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The Parable of the Merchant of Precious Pearls Explained by the Pope (With Concrete Questions To Be Applied in Life)

Some 11,000 people gathered in Saint Peter’s Square at midday on Sunday, July 30, to recite the Marian prayer of the Angelus with the Holy Father. In his words after his address and the Marian prayer, the Holy Father recalled that on Sunday the World Day Against Trafficking in Persons was being observed and he also appealed to Russia to restore the provisioning of grain. Finally, he asked for prayers for his trip to Portugal, for the World Youth Day.

Here is the Holy See’s translation into English of the Pontiff’s address in Italian.

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Today the Gospel tells the parable of a merchant in search of precious gemstones, who, Jesus says, “on finding one pearl of great value, went and sold all that he had and bought it” (Matthew 13:46). Let us pause a little on the actions of this merchant, who first seeks, then finds and finally buys.

This man’s first action: to seek. He is an enterprising merchant, who does not stand still, but leaves his house and sets out in search of precious pearls. He does not say: “I am satisfied with the ones I have”; he looks for more beautiful ones. And this is an invitation for us not to close ourselves up in habit, in the mediocrity of those who are complacent, but to revive desire: to revive the desire, so that the desire to seek, to go on, is not extinguished; to cultivate dreams of good, to seek the newness of the Lord, because the Lord is not repetitive, He always brings newness, the newness of the Spirit; He always makes the realities of life new (cf. Revelationwe must have this attitude: to seek.

The merchant’s second action is to find. He is a shrewd person who “has a keen eye” and knows how to recognize a pearl of great value. This is not easy. Let us think, for example, of the fascinating oriental bazaars, where the stalls, full of goods, are crowded along the walls of streets full of people; or of some of the stalls one sees in many cities, full of books and various objects. Sometimes in these markets, if one stops to look closely, one can discover treasures: precious things, rare volumes that, mixed in with everything else, one does not notice at first glance. But the merchant in the parable has a sharp eye and knows how to find, he knows how to “discern” to find the pearl. This too is a teaching for us: every day, at home, on the street, at work, on holiday, we have the possibility of discerning good. And it is important to know how to find what counts: to train ourselves to recognize the precious gems of life and to distinguish them from junk. Let us not waste time and freedom on trivial things, pastimes that leave us empty inside, while life offers us every day the precious pearl of the encounter with God and with others! It is necessary to know how to recognize it: to discern in order to find it.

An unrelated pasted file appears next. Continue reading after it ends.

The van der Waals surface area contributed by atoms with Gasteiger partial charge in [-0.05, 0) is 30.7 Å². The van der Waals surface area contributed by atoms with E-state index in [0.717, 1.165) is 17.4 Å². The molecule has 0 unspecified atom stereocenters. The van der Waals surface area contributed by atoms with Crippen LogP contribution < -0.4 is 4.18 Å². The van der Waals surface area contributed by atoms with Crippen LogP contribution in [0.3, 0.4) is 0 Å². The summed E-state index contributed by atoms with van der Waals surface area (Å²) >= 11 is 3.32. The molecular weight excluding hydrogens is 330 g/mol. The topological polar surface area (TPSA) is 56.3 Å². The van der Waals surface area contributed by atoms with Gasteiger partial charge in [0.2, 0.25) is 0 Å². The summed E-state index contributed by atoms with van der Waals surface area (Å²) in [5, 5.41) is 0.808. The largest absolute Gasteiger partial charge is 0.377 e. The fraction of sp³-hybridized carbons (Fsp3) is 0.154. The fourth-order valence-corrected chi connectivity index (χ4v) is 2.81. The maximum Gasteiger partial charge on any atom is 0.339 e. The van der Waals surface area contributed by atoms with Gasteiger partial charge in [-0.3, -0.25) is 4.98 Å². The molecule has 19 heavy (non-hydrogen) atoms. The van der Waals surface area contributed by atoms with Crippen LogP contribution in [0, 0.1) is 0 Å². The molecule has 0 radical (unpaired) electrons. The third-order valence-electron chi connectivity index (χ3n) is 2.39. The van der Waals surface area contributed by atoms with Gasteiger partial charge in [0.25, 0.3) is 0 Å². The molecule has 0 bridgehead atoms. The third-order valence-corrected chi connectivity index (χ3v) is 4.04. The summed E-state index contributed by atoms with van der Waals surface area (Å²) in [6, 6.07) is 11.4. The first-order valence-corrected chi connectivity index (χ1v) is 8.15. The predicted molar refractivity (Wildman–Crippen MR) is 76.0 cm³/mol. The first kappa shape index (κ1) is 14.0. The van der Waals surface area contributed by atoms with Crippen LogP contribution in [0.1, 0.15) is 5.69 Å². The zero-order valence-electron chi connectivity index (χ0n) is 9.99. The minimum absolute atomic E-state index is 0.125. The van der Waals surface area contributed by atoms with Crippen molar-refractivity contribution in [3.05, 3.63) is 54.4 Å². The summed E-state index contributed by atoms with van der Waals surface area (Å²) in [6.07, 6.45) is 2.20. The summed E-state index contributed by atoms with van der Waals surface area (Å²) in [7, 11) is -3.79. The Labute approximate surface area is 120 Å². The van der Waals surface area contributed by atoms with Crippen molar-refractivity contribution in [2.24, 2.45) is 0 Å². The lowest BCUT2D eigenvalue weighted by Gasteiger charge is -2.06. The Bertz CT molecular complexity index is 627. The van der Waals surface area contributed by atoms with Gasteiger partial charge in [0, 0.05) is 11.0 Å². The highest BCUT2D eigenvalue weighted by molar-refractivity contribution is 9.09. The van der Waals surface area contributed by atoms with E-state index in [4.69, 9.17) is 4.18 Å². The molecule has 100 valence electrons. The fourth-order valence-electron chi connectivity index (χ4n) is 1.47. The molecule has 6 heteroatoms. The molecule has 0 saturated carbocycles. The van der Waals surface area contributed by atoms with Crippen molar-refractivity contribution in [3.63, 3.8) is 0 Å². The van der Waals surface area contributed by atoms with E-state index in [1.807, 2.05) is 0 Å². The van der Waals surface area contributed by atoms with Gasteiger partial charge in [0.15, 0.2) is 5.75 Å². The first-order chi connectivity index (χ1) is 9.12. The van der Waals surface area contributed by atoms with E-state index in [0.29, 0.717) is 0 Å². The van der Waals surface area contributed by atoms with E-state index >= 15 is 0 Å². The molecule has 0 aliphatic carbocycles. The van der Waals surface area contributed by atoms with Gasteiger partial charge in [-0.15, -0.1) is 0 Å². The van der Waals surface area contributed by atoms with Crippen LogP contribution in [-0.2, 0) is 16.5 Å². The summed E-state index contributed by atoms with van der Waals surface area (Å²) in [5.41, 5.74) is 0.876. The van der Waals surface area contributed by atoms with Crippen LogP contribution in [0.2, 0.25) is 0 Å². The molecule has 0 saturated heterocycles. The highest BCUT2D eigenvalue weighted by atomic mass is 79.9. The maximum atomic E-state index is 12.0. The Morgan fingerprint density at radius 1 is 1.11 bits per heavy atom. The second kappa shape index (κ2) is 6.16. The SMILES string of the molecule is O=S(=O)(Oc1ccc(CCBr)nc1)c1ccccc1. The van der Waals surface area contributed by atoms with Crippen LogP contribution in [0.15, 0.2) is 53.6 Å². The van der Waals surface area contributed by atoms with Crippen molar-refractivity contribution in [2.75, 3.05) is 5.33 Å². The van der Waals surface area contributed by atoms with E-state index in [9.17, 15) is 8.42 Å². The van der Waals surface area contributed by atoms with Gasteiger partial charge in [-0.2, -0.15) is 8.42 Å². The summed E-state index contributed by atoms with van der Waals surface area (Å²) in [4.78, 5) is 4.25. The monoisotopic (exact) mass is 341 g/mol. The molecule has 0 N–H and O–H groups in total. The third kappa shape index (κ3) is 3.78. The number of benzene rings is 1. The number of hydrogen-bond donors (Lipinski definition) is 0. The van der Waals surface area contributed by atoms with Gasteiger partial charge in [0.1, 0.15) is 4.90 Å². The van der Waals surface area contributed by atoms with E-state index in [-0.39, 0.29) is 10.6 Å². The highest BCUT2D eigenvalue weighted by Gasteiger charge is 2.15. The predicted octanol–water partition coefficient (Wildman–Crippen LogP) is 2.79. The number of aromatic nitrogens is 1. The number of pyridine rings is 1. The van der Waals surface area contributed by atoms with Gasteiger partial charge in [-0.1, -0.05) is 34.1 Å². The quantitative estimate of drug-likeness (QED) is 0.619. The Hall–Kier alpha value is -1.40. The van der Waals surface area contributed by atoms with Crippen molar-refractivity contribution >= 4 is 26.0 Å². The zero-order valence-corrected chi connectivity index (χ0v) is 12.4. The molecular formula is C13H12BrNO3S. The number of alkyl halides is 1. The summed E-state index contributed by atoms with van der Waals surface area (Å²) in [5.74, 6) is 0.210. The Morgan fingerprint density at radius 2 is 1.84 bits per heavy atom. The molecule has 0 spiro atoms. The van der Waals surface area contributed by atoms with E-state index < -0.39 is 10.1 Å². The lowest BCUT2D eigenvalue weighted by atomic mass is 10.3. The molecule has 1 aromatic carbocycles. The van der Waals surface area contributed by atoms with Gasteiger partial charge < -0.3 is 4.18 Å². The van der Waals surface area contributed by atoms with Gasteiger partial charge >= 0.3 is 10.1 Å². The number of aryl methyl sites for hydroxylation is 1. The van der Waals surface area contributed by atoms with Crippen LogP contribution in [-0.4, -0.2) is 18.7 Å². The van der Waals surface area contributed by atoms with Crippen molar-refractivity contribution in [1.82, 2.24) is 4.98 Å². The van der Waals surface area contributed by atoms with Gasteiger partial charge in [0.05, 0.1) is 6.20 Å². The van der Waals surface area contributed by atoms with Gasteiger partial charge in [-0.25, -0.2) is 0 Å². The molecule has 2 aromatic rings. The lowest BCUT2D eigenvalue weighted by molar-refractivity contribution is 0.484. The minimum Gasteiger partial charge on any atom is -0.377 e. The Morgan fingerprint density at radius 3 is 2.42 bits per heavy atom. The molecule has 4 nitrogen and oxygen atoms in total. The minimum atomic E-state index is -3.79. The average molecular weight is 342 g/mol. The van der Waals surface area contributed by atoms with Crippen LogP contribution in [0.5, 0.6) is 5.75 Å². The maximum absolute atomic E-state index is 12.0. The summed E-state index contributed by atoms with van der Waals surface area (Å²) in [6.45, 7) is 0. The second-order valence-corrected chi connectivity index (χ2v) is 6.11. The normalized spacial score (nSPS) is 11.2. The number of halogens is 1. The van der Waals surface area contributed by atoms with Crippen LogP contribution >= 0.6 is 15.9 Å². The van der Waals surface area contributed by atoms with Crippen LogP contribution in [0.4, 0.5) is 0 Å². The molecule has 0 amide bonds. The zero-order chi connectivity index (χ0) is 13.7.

And the merchant’s last action: he buys the pearl. Realizing its immense value, he sells everything, he sacrifices all his goods just to have it. He radically changes the inventory of his warehouse; there is no longer anything other than that pearl: it is his only wealth, the meaning of his present and his future. This too is an invitation for us. But what is this pearl for which one can renounce everything, the one of which the Lord speaks to us? This pearl is Him: it is the Lord! Seeking the Lord and finding the Lord, encountering the Lord, living with the Lord. The pearl is Jesus: He is the precious pearl of life, to be sought, found and made one’s own. It is worth investing everything in Him because, when one encounters Christ, life changes like this, doesn’t it? Your life … you meet Christ and in this way your life changes.

Let us then resume the merchant’s three actions: seeking, finding and buying — and ask ourselves some questions. Seeking: am I searching, in my life? Do I feel fine, accomplished, am I satisfied, or do I exercise my desire for good? Am I in spiritual retirement? How many young people are in retirement! The second action, finding: do I practise discerning what is good and comes from God, knowing how to renounce what leaves me with little or nothing? Finally, buying: do I know how to spend myself for Jesus? Is He in first place for me, is He the greatest good in life? It would be nice to say to Him today: “Jesus, You are my greatest good.” Each one of you in your heart, say now: “Jesus, you are my greatest good.”

May Mary help us to seek, find and embrace Jesus with all our being.